Apple Danish

Apple Danish

kunes5 4

"Delicious! Always get 'ummm!' responses when I serve this. The Danish has apple filling and is topped with a browned butter glaze."

Ingredients 2 h 35 m {{adjustedServings}} servings 337 cals

Serving size has been adjusted!

Original recipe yields 8 servings



Amount per serving ({{servings}} total)

  • Calories:
  • 337 kcal
  • 17%
  • Fat:
  • 10.6 g
  • 16%
  • Carbs:
  • 57.7g
  • 19%
  • Protein:
  • 4 g
  • 8%
  • Cholesterol:
  • 27 mg
  • 9%
  • Sodium:
  • 443 mg
  • 18%

Based on a 2,000 calorie diet

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  • Prep

  • Cook

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  1. Combine 1 cup flour, 2 tablespoons brown sugar, 1 teaspoon salt, and instant yeast in a mixing bowl. Add the water and room temperature butter and beat for 1 minute. Stir in the remaining cup of flour and mix well. Turn the dough out onto a lightly floured surface and knead until smooth and elastic, about 10 minutes. Shape the dough into a ball and transfer to an oiled bowl, turning to coat the surface of the dough. Cover the bowl with plastic wrap and let the dough rise until doubled in bulk, about 1 hour.
  2. Meanwhile, make the filling. Place the chopped apples and 3 tablespoons butter in a medium saucepan. Combine 1/2 cup brown sugar, 1 1/2 tablespoons flour, 1/4 teaspoon salt, cinnamon, and nutmeg and mix well; add the mixture to the saucepan. Bring the mixture to a boil over medium-high heat and then reduce the heat to a simmer. Cook until the apples are tender, about 5 minutes. Remove from heat and allow the filling to cool.
  3. Transfer the Danish dough to a floured surface and punch the dough down. Let the dough rest, covered, for 15 minutes. Roll the dough out into a 13 x 8-inch rectangle. Place the dough on a greased or parchment-lined baking sheet.
  4. Turn the baking sheet so that you face the short side of the dough. Spread the apple filling down the center third of the dough. With a sharp paring knife, make cuts in the dough along the right side, starting each cut about 1/4 inch from the apple filling. Cut to the edge of the dough strip, with each cut angled to about 4 o'clock. Each strip of dough should be about 1-inch thick. Repeat on the left side of the dough, angling the cuts to 8 o'clock.
  5. Starting at the top, fold the dough strips across the apple filling, alternating left and right. The pastry will look like a long braid. Pinch the top and bottom ends of the braid to seal in the filling. Cover the pastry and let it rise at room temperature until the dough is puffy, 30 to 40 minutes.
  6. Preheat an oven to 375 degrees F (190 degrees C). Bake the braid for 20 minutes, covering it with aluminum foil during the last 10 minutes of baking to prevent over-browning. Remove the pastry from the oven and allow it to cool.
  7. To make the glaze, heat the 2 tablespoons of butter in a saucepan over medium heat. Swirl the pan occasionally and cook until the milk solids turn brown and give off a nutty fragrance, about 5 minutes. Remove from heat and transfer to a bowl to cool slightly. Stir in the confectioners' sugar and vanilla. Mix in the milk a teaspoon at a time until the glaze is thin enough to drizzle. Decorate the Danish braid with the glaze.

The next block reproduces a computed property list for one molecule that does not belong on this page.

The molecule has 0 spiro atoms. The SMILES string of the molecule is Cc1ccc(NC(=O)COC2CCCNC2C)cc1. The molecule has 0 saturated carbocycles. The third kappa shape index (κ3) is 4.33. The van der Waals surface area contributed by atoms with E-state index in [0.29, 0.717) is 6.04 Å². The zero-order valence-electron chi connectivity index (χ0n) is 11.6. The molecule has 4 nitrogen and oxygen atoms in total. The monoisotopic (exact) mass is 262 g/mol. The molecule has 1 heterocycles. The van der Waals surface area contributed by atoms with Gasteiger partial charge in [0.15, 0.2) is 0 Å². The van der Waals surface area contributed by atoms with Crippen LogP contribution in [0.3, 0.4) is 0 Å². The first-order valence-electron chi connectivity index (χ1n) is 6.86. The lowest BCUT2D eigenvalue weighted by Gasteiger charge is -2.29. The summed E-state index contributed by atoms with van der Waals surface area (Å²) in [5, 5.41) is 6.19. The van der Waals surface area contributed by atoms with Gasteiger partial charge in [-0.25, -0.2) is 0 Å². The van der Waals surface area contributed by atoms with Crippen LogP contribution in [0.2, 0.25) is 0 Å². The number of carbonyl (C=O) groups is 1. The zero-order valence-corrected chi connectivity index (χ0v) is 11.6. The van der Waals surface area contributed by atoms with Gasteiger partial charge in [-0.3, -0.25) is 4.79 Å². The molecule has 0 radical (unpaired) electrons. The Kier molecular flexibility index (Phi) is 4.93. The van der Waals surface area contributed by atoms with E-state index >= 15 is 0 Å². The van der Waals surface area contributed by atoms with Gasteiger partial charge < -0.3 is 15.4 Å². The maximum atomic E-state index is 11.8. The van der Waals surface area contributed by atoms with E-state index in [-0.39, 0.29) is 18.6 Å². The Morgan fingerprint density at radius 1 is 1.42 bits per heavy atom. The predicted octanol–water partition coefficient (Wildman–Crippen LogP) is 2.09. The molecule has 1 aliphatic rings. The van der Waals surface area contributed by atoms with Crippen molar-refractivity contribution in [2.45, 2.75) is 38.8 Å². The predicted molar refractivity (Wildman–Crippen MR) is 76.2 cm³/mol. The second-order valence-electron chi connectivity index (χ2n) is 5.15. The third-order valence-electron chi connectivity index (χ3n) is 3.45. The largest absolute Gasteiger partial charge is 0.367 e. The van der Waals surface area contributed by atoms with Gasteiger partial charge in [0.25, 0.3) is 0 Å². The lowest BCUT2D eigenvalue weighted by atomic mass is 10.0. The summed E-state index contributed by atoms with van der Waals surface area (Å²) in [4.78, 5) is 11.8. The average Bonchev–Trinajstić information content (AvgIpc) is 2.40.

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  • Editor's Note
  • Instant yeast, or bread machine yeast, doesn't require "proofing" and can be mixed directly with the flour. To substitute active dry yeast, pour 3/4 cups warm, not hot, water (110 degrees F/45 degrees C) into a small bowl. Sprinkle the yeast onto the water and stir to dissolve. Set the bowl aside for 5 to 10 minutes. The yeast will resemble a creamy foam. Stir the dissolved yeast into the flour mixture and proceed with the recipe.
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Reviews 26

  1. 30 Ratings


Very nice. I used regular yeast and desolved it in the warm water with a little sugar. A little grated lemon rind ads a nice flavor to the dough. If the apples are very sweet I would use less sugar for the filling. Mine turned out a bit too sweet. Also leave the apples a little on the crispy side. Next time I would add some chopped almonds. The glaze is fantastic and an absolute must. I hope I have some left over for tomorrow morning because my husband is sampling again and again.

Ashley Spencer-Smith

I thought this turned out excellently! I was a bit scared because I didn't see it rising much, but then I'm pretty new to breadmaking and I take it this type of pastry isn't intended to have the dramatic rising effect of most bread. The term "doubled in size" baffles me, however as every bread recipe uses this measure and it apparently means vastly different things to different breads. But it was excellent. The filling was DELICIOUS! Definitely a keeper.


This was an easy recipe to make, and so yummy!! I did not make the glaze, but did the following instead. I mixed two tablespoons of milk with a teaspoon of vanilla flavor and a table spoon of warm honey, and brushed it on top for the golden brown coloring. I also added walnuts to the filling and a few on top for presentation. Definitely a keeper!!